You know, “they” say a lot of things. “They” say Christmas is a time for family. The way I see it, if you have to run either of these psychic gauntlets, you might as well get them both out of the way at once. Otherwise Christmas is also a time for family films (and films about families). If you can’t laugh at your own pain, you should chuckle at someone else’s, and what better candidate than “The Royal Tenenbaums.”
Co-writer/director Wes Anderson and co-writer/co-star Owen Wilson, the team behind “Bottle Rocket” and Rushmore, have brewed up quite a cauldron of animosity in the Tenenbaum clan. The family had best been known for its three child geniuses: Financial wizard son, Chas (Ben Stiller); award-winning playwright and adopted daughter, Margot (Gwyneth Paltrow); and tennis champion son, Richie (Luke Wilson). Primarily raised by their mother Etheline (Anjelica Huston), all three children achieved enormous success well before leaving their teens.
Unfortunately now all in their 30s, each is currently in various stages of meltdown. Each has failed to grow past certain events of their shared childhood, and soon finds themselves back living with their mother. To varying degrees, each blames their broken adulthood on their long estranged, stunningly self-absorbed father, Royal (Gene Hackman). Though he left his family before the children had reached adolescence, his selfishness and betrayals continued to drag them down for years.
Of course, “they” also say payback’s a bitch, and sometimes you can just feel the cruel hand of fate flipping you the bird of cosmic irony. Having long since been disbarred, it’s around this time that Royal finds himself broke and evicted. Having long since alienated his family, he attempts to get back into their good graces the only way he knows how: he lies out of his a*s and tells them that he’s dying in six weeks. Gee, schemes like this never seem to blow up in your face, do they? It’s around that point that both hilarity and poignancy truly ensue.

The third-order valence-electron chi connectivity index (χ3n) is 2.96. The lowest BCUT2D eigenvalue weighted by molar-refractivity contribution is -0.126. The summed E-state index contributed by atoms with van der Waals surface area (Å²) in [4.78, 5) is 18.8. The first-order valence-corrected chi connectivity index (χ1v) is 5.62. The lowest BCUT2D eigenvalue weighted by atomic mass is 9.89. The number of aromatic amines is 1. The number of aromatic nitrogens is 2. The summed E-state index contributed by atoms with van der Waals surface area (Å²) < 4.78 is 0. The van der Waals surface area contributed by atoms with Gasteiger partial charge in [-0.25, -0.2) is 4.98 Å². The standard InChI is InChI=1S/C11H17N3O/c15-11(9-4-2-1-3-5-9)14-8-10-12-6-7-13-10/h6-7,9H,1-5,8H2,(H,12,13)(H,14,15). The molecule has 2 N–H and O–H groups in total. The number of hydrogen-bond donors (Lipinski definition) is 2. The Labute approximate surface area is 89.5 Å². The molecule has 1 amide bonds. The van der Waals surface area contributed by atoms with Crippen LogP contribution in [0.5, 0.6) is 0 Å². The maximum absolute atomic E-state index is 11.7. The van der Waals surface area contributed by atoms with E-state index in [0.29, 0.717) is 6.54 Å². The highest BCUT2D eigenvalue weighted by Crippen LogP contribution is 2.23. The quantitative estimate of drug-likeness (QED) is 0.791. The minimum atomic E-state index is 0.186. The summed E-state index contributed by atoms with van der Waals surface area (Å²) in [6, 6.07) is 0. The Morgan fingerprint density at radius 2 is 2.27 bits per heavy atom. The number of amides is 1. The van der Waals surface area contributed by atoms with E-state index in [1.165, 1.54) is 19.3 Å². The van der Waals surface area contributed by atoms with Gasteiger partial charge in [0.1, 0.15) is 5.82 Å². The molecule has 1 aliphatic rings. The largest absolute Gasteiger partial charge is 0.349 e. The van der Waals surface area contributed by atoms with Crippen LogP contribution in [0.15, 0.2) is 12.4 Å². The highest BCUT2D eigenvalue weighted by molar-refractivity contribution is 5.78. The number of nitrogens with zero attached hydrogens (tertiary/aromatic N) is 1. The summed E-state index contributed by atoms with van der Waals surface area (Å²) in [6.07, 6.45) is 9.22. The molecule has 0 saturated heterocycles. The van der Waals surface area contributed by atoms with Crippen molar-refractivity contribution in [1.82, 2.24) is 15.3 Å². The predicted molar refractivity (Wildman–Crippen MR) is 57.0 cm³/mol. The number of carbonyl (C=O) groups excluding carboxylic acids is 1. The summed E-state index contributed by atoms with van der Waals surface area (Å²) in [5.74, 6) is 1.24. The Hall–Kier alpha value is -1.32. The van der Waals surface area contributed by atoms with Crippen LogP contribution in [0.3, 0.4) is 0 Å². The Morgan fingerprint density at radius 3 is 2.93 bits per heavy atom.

Okay, at this point I could start talking about typical film critic nonsense like helmer Anderson’s developing cool, unsentimental style. Sure, he comes across bolder and more confident, and he still hasn’t tired of his late-60s obsessions such as director Richard Lester and British Invasion music (hey, if Jay Roach ever tires of making the Austin Powers sequels…). Yeah, I could ramble on about that, except for one strange thing. You see, unlike my often- (and justly) maligned colleagues, I screened this film a week before flying to meet my estranged family following the recent near-death of my own father. Unlike in the movies, he’s not faking it. No one’s getting out of this year unscathed, huh?
What did I take away instead? Aside from a very funny and painfully relevant two hours of entertainment, there’s basically just one moral to this story, and that lesson would be, “Sometimes, it’s just not about YOU.” It doesn’t matter whether it’s Isræl and Palestine or a father and son. When you’re stuck together in a relationship, spite and anger will only consume all of your energy and time. Until both sides learn to move past their differences and give a little something to the other, you may never be able to grow as an individual. A war of attrition never really benefits anyone.
Will this lesson help me on the little journey of discovery I’m about to undertake? We’ll see. “They” also say it takes two to tango, so hopefully somebody wants to dance with me. If not, at least I’ve got the movies to cheer my a*s up.